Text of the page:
+<figure class="highlight"><pre><code class="language-ruby" data-lang="ruby">  
<span class="n">run</span><span class="o">.</span><span class="n">using</span> 
<span class="ss">:main</span> <span class="o">=&gt;</span> <span 
class="o">[</span><span class="s2">&quot;org.example.Main&quot;</span><span 
class="p">,</span> <span class="s2">&quot;-t&quot;</span><span 
class="p">,</span> <span class="s2">&quot;input.txt&quot;</span><span 
class="o">]</span><span class="p">,</span>
+            <span class="ss">:properties</span> <span class="o">=&gt;</span> 
<span class="p">{</span> <span class="ss">:debug</span> <span 
class="o">=&gt;</span> <span class="s2">&quot;true&quot;</span> <span 
class="p">}</span></code></pre></figure><p>The <code>run</code> task is a local 
task, which means that Buildr will automatically pick the <code>run</code> task 
matching the project in the current directory.  Executing the following 
command:</p>
+<figure class="highlight"><pre><code class="language-ruby" 
data-lang="ruby"><span class="o">~</span><span 
class="sr">/my-project/su</span><span class="n">bproject</span><span 
class="err">$</span> <span class="n">buildr</span> <span 
class="n">run</span></code></pre></figure><p>will run the 
<code>my-project:subproject:run</code> task, assuming <code>my-project</code> 
is your top-level project.</p>
+<p>Here is a summary of <code>run.using</code> options,</p>
+<table>
+       <tr>
+               <th>Option </th>
+               <th>Description &#8230; </th>
+       </tr>
+       <tr>
+               <td> <code>:main</code>   </td>
+               <td> The java main class, e.g. &#8220;com.example.Main&#8221;. 
Can also be an array if the main class requires arguments. </td>
+       </tr>
+       <tr>
+               <td> <code>:properties</code>   </td>
+               <td> A hash of system properties to be passed to java. </td>
+       </tr>
+       <tr>
+               <td> <code>:java_args</code> </td>
+               <td> An array of additional parameters to pass to java </td>
+       </tr>
+       <tr>
+               <td> <code>:classpath</code>   </td>
+               <td> An array of additional classpath elements (i.e. artifacts, 
files, etc.). By default, the <code>run</code> task automatically uses the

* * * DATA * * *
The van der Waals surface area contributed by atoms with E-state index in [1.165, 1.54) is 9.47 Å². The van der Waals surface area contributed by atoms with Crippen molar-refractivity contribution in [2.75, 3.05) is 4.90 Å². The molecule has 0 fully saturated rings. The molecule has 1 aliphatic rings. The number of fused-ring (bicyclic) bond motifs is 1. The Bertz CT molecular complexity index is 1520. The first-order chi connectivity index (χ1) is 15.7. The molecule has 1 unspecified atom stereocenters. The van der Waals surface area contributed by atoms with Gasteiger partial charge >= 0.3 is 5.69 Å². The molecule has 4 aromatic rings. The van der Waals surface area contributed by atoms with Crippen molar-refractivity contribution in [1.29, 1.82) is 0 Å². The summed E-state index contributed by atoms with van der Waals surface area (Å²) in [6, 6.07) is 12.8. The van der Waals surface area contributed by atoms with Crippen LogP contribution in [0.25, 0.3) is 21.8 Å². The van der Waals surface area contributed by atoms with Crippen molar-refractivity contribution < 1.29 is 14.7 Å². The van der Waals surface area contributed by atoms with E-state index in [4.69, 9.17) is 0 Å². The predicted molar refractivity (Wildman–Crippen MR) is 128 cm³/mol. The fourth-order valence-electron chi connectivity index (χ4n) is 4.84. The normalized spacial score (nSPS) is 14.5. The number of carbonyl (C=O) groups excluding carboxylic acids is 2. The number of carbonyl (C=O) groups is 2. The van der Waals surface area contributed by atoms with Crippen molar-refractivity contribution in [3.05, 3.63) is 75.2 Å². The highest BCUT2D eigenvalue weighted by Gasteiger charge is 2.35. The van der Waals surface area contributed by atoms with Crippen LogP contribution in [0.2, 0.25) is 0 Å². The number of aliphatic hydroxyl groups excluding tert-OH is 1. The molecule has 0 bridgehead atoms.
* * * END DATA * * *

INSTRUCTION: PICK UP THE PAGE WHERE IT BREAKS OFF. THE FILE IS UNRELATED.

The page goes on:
<code>compile.dependencies</code>, <code>test.dependencies</code> and 
<code>test.compile.target</code> of your project. </td>
+       </tr>
+</table>
+<p class="note">The <code>run</code> task also detects and uses JavaRebel if 
it&#8217;s available.  See the <a href="#javarebel">JavaRebel</a> section for 
details.</p>
+<h2 id="gems">Using Gems</h2>
+<p>The purpose of the buildfile is to define your projects, and the various 
tasks and functions used for building them.  Some of these are specific to your 
projects, others are more general in nature, and you may want to share them 
across projects.</p>
+<p>There are several mechanisms for developing extensions and build features 
across projects which we cover in more details in the section <a 
href="extending.html">Extending Buildr</a>.  Here we will talk about using 
extensions that are distributed in the form of RubyGems.</p>
+<p><a href="http://rubygems.org";>RubyGems</a> provides the <code>gem</code> 
command line tool that you can use to search, install, upgrade, package and 
distribute gems. It installs all gems into a local repository that is shared 
across your builds and all other Ruby applications you may have running.  You 
can install a gem from a local file, or download and install it from any number 
of remote repositories.</p>
+<p>RubyGems is preconfigured to use the <a 
href="http://rubygems.org";>RubyForge</a> repository.  You&#8217;ll find a large 
number of open source Ruby libraries there, including Buildr itself and all its 
dependencies.</p>
+<p>You can also set up your own private repository and use it instead or in 
addition to RubyForge.  Use the <code>gem sources</code> command to add 
repositories, and the <code>gem server</code> command to run a remote 
repository.  You can see all available options by running <code>gem 
help</code>.</p>
+<p>If your build depends on other gems, you will want to specify these 
dependencies as part of your build and check that configuration into source 
control.  That way you can have a specific environment that will guarantee 
repeatable builds, whether you&#8217;re building a particular version, moving 
between branches, or joining an existing project.  Buildr will take care of 
installing all the necessary dependencies, which you can then manage with the 
<code>gem</code> command.</p>
+<p>Use the <code>build.yaml</code> file to specify these dependencies (see <a 
href="settings_profiles.html#build">Build Settings</a> for more information), 
for example:</p>
+<figure class="highlight"><pre><code class="language-yaml" 
data-lang="yaml"><span class="c1"># This project requires the following 
gems</span>
+<span class="l-Scalar-Plain">gems</span><span class="p-Indicator">:</span>
+  <span class="c1"># Suppose we want to notify developers when testcases 
fail.</span>
+  <span class="p-Indicator">-</span> <span 
class="l-Scalar-Plain">buildr-twitter-notifier-addon &gt;=1</span>